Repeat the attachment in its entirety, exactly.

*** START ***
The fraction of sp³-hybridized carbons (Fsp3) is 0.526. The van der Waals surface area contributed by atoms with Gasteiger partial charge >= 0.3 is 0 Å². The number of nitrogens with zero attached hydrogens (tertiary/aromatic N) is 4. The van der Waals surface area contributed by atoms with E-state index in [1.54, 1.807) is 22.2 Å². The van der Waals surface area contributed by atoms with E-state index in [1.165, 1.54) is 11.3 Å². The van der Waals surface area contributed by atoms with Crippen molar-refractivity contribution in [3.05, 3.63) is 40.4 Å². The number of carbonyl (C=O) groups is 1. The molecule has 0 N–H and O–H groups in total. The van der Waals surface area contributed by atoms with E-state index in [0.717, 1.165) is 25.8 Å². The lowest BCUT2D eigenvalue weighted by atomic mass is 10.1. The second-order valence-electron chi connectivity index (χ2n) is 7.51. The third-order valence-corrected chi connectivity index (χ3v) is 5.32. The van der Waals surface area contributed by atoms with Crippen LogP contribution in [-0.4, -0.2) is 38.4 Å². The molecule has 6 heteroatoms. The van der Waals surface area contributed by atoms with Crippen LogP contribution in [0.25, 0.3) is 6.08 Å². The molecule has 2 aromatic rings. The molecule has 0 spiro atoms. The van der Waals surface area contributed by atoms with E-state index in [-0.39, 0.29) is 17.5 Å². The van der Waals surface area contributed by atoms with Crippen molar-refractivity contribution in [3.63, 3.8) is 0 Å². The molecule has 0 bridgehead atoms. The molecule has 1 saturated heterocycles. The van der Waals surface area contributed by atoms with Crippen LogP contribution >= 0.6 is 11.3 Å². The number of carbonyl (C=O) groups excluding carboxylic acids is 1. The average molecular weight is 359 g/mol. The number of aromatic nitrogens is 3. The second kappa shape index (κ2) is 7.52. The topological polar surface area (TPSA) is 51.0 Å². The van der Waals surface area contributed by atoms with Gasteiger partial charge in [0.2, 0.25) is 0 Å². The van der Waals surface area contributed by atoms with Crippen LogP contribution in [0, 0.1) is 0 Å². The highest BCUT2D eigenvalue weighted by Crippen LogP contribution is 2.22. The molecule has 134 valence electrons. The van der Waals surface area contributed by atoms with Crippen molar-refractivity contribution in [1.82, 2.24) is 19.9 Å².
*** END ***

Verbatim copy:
The fraction of sp³-hybridized carbons (Fsp3) is 0.526. The van der Waals surface area contributed by atoms with Gasteiger partial charge >= 0.3 is 0 Å². The number of nitrogens with zero attached hydrogens (tertiary/aromatic N) is 4. The van der Waals surface area contributed by atoms with E-state index in [1.54, 1.807) is 22.2 Å². The van der Waals surface area contributed by atoms with E-state index in [1.165, 1.54) is 11.3 Å². The van der Waals surface area contributed by atoms with Crippen molar-refractivity contribution in [3.05, 3.63) is 40.4 Å². The number of carbonyl (C=O) groups is 1. The molecule has 0 N–H and O–H groups in total. The van der Waals surface area contributed by atoms with E-state index in [0.717, 1.165) is 25.8 Å². The lowest BCUT2D eigenvalue weighted by atomic mass is 10.1. The second-order valence-electron chi connectivity index (χ2n) is 7.51. The third-order valence-corrected chi connectivity index (χ3v) is 5.32. The van der Waals surface area contributed by atoms with Crippen LogP contribution in [-0.4, -0.2) is 38.4 Å². The molecule has 6 heteroatoms. The van der Waals surface area contributed by atoms with Crippen LogP contribution in [0.25, 0.3) is 6.08 Å². The molecule has 2 aromatic rings. The molecule has 0 spiro atoms. The van der Waals surface area contributed by atoms with E-state index in [-0.39, 0.29) is 17.5 Å². The van der Waals surface area contributed by atoms with Crippen molar-refractivity contribution in [3.63, 3.8) is 0 Å². The molecule has 0 bridgehead atoms. The molecule has 1 saturated heterocycles. The van der Waals surface area contributed by atoms with Crippen LogP contribution >= 0.6 is 11.3 Å². The number of carbonyl (C=O) groups excluding carboxylic acids is 1. The average molecular weight is 359 g/mol. The number of aromatic nitrogens is 3. The second kappa shape index (κ2) is 7.52. The topological polar surface area (TPSA) is 51.0 Å². The van der Waals surface area contributed by atoms with Gasteiger partial charge in [0.2, 0.25) is 0 Å². The van der Waals surface area contributed by atoms with Crippen LogP contribution in [0, 0.1) is 0 Å². The highest BCUT2D eigenvalue weighted by Crippen LogP contribution is 2.22. The molecule has 134 valence electrons. The van der Waals surface area contributed by atoms with Crippen molar-refractivity contribution in [1.82, 2.24) is 19.9 Å².